The propeller is amazing!

Hey guys,
just because I'm feeling super happy today and all, I just want to tell you guys(especially the heroes at Parallax) your propeller chip is awesome!
It's so much better than AVR chips I used to work with, and also much easier to program than more capable chips such as the ESP8266 or STM32s.
I've discovered the chip about a month ago and already I've gotten hang of Propeller-GCC and I'm already incorporating it into my PCB designs.
I hope this makes everyone happy, especially to those working hard at Parallax :)

- Eric


  • Welcome aboard. Only better to come. :)

  • Welcome Eric aka Pico,

    I agree with your statement the Propeller is AWESOME !!!!

    I work for Parallax and even I'm impressed with Propeller, so much so that I'm attempting to learn SPIN.

    This is a wonderful place for Information and help.

    Thank you for your interest...

  • Jump in, the water's fine. The Prop is an absolutely unique product for situations where timing is critical such as bit-banging timing sensitive protocols. The ESP8266 for example runs circles around everything else doing wifi, but falls flat on its face when you want to use it to read a HX711 or control a string of G-35 Christmas lights. Those protocols are timing critical, and if you stay in a procedural loop with the interrupts off long enough to get the timing right, the wifi stops working.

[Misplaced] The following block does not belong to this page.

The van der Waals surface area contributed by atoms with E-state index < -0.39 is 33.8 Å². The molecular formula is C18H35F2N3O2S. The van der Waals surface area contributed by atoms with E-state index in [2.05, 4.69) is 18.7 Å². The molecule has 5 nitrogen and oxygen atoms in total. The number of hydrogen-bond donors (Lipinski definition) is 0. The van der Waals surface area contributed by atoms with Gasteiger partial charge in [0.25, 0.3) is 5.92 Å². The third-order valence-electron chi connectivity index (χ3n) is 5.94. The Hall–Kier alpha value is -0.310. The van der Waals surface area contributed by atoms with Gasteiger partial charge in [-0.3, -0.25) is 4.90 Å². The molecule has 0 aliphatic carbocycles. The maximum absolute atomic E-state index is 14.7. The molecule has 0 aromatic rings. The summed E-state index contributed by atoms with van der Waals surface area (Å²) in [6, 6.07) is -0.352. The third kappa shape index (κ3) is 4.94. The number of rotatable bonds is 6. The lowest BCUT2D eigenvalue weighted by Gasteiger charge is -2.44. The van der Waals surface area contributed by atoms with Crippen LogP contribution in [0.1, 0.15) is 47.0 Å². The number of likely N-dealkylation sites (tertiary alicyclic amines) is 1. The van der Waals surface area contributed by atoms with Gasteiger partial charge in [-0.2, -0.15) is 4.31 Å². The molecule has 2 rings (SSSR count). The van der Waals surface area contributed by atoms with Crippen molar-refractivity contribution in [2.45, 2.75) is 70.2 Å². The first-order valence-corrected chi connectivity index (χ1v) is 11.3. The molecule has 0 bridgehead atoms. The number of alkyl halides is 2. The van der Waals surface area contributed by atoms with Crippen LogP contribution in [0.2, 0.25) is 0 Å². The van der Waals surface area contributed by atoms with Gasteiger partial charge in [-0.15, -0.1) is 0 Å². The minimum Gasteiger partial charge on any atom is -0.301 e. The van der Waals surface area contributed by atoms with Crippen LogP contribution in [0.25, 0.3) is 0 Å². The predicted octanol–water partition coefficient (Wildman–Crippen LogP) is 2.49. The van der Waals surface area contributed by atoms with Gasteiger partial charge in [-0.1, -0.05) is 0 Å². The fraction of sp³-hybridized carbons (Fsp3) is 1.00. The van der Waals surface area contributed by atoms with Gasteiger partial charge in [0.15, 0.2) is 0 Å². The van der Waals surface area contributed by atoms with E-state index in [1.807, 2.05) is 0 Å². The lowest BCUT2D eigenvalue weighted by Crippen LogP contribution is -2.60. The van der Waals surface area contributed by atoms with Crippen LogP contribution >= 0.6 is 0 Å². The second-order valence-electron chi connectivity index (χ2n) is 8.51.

In fact, a Prop connected to another more powerful but more conventional CPU is a powerful combo. I've done several limited run products for the company I work for using the Propeller. One project maintains an Ethernet link to a computer (via bit-banged SPI control of a ENC28J60) which essentially uses the Prop to remote control a VGA display, PS/2 keyboard, 48 I/O modules by bit-banging PCF8574 I/O expanders, and several serial devices. It's all in a hostile environment that kills computers but the Prop needs no mass storage or ventilation and runs cool.

    Elsewhere if I've needed six serial ports or two video displays or some other weird combination of I/O it's just a matter of counting the cogs needed for the drivers. There really is nothing else on the market remotely like it.
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